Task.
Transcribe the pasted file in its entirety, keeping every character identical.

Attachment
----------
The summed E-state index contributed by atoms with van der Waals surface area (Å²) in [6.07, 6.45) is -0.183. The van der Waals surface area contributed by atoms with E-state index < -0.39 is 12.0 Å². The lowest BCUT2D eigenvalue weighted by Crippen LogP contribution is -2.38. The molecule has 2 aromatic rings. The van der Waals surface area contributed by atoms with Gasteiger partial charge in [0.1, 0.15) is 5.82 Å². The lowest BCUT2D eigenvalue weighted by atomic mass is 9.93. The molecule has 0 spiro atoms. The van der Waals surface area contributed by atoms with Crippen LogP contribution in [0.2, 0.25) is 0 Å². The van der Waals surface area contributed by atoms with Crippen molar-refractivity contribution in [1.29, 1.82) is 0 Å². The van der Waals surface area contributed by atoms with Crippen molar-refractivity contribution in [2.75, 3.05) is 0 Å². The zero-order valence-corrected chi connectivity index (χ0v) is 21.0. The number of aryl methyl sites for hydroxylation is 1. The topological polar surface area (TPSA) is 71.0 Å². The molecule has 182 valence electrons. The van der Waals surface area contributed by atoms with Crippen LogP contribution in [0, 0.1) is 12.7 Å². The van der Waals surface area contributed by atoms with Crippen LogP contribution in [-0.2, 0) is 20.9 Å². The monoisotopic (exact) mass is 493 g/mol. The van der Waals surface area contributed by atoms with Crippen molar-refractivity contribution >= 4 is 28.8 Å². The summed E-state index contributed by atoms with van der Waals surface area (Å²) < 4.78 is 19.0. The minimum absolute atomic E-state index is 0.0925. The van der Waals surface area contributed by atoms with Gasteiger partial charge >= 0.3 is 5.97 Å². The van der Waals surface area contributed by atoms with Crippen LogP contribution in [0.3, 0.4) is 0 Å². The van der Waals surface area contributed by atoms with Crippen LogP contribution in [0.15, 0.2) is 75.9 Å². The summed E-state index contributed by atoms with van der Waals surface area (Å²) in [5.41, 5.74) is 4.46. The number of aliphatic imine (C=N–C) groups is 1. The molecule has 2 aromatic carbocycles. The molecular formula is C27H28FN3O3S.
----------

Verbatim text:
The summed E-state index contributed by atoms with van der Waals surface area (Å²) in [6.07, 6.45) is -0.183. The van der Waals surface area contributed by atoms with E-state index < -0.39 is 12.0 Å². The lowest BCUT2D eigenvalue weighted by Crippen LogP contribution is -2.38. The molecule has 2 aromatic rings. The van der Waals surface area contributed by atoms with Gasteiger partial charge in [0.1, 0.15) is 5.82 Å². The lowest BCUT2D eigenvalue weighted by atomic mass is 9.93. The molecule has 0 spiro atoms. The van der Waals surface area contributed by atoms with Crippen LogP contribution in [0.2, 0.25) is 0 Å². The van der Waals surface area contributed by atoms with Crippen molar-refractivity contribution in [1.29, 1.82) is 0 Å². The van der Waals surface area contributed by atoms with Crippen molar-refractivity contribution in [2.75, 3.05) is 0 Å². The zero-order valence-corrected chi connectivity index (χ0v) is 21.0. The number of aryl methyl sites for hydroxylation is 1. The topological polar surface area (TPSA) is 71.0 Å². The molecule has 182 valence electrons. The van der Waals surface area contributed by atoms with Crippen LogP contribution in [0, 0.1) is 12.7 Å². The van der Waals surface area contributed by atoms with Crippen LogP contribution in [-0.2, 0) is 20.9 Å². The monoisotopic (exact) mass is 493 g/mol. The van der Waals surface area contributed by atoms with Crippen molar-refractivity contribution >= 4 is 28.8 Å². The summed E-state index contributed by atoms with van der Waals surface area (Å²) < 4.78 is 19.0. The minimum absolute atomic E-state index is 0.0925. The van der Waals surface area contributed by atoms with Gasteiger partial charge >= 0.3 is 5.97 Å². The van der Waals surface area contributed by atoms with Crippen LogP contribution in [0.3, 0.4) is 0 Å². The van der Waals surface area contributed by atoms with Crippen LogP contribution in [0.15, 0.2) is 75.9 Å². The summed E-state index contributed by atoms with van der Waals surface area (Å²) in [5.41, 5.74) is 4.46. The number of aliphatic imine (C=N–C) groups is 1. The molecule has 2 aromatic carbocycles. The molecular formula is C27H28FN3O3S.